Richard "Dick" Kovacevich
Wells drew praise for dodging many of the mortgage market pitfalls that befell other big banks, and its purchase of Wachovia catapulted the San Francisco company into the industry’s top tier.
Kovacevich soon emerged as a vocal critic of the federal government’s response to the crisis. Wells received $25 billion under the Troubled Asset Relief Program — funds that were repaid in late 2009 — even though Kovacevich insisted that his bank didn’t need the money.
“Shortly after TARP, the stock market fell by 40%,” the outspoken former CEO said in a 2013 interview. “And the banking industry stocks fell by 80%. How can anyone say that TARP increased the confidence level of an industry, when its stock market valuation fell by 80%?”
Seven years after Kovacevich retired as Wells’ chairman, the bank’s phony- accounts scandal came into public view. That black eye and subsequent revelations of misconduct at the bank have led to re-evaluations of Kovacevich’s legacy, because he was seen as more responsible than anyone else for building the bank’s aggressive sales culture.
Since his retirement from Wells Fargo, Kovacevich has served on the boards of Cargill, Target, Cisco Systems and Theranos, the embattled health care startup whose founder now faces fraud charges.
Kovacevich also makes frequent appearances on CNBC, where he provides commentary on the economy, banking regulation and other topics.
Ken Thompson uttered those infamous words in May 2006 while defending Wachovia’s decision to buy Golden West Financial, a San Francisco lender that focused heavily on option adjustable-rate mortgages. Thompson, who had previously shown restraint as an acquirer, agreed to pay $26 billion for Golden West in a deal that was hurriedly assembled while he juggled responsibilities of hosting a professional golf tournament that Wachovia was sponsoring.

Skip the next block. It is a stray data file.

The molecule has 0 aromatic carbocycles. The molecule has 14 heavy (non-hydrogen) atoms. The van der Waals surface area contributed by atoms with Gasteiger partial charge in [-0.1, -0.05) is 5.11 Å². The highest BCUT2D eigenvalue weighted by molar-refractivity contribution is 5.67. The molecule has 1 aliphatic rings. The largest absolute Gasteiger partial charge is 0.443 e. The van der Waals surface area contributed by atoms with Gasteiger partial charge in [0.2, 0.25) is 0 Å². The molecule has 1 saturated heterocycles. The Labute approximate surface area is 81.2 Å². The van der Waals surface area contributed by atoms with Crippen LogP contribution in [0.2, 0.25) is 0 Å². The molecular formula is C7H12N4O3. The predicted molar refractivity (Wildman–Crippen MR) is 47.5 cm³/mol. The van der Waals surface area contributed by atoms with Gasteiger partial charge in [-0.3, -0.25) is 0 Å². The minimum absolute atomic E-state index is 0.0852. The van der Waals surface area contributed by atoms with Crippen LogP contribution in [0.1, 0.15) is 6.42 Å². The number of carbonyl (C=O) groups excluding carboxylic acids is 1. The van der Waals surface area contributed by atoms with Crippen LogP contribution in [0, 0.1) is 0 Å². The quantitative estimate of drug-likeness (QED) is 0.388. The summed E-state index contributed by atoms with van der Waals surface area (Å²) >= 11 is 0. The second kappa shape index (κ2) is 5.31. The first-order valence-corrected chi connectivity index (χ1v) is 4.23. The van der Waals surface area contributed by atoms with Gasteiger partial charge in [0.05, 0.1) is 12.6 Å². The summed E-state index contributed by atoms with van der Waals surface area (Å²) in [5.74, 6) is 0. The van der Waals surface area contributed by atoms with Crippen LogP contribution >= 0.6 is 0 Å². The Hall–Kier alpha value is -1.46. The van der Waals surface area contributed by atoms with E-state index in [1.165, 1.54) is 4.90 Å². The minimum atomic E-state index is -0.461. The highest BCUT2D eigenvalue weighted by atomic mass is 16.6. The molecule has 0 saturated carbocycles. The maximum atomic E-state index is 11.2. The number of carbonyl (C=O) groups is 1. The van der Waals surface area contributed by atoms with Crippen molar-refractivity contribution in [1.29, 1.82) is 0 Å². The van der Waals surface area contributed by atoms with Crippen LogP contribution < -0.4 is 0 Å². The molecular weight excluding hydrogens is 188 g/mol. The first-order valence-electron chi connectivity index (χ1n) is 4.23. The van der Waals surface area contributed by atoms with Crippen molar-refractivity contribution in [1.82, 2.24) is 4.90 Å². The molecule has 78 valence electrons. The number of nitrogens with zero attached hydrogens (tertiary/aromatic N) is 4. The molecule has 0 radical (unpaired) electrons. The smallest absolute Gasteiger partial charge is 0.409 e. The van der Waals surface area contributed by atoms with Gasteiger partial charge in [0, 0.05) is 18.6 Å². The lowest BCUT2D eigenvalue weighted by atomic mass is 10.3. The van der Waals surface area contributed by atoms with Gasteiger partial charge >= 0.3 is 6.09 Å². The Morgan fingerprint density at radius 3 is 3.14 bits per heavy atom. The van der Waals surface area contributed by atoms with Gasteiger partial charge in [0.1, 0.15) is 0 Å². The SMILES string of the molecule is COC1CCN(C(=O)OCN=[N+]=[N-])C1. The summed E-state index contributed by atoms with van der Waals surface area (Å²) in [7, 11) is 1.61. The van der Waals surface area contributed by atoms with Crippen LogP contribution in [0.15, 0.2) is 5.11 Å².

The deal was the beginning of the end for Wachovia. Losses piled up as homeowners turned in their keys instead of making payments on underwater mortgages. Legal settlements and securities losses spiked. Thompson was ousted in June 2008, shortly after a contentious shareholder meeting. He was replaced by Robert Steel, a former Treasury Department official.
Wachovia was on the verge of failing in September 2008 when the FDIC intervened and arranged for Citigroup to buy Wachovia’s retail bank. Then Wells Fargo, which had a squeaky clean record at the time, swooped in and agreed to buy the entire company for $15 billion.
Less than a year after leaving Wachovia, Thompson joined Aquiline Capital Partners, a New York private equity firm, as a senior adviser and eventually became one of the firm’s principals.
Aquiline had bought a sizable stake in BNC Bancorp in High Point, N.C., after the crisis, the proceeds of which were used to roll up struggling banks, and Thompson joined the company's board in 2011, serving as Aquiline’s representative.
BNC sold itself to the Pinnacle Financial Partners in Nashville, Tenn., early last year. Thompson now serves on the $23 billion-asset company's board.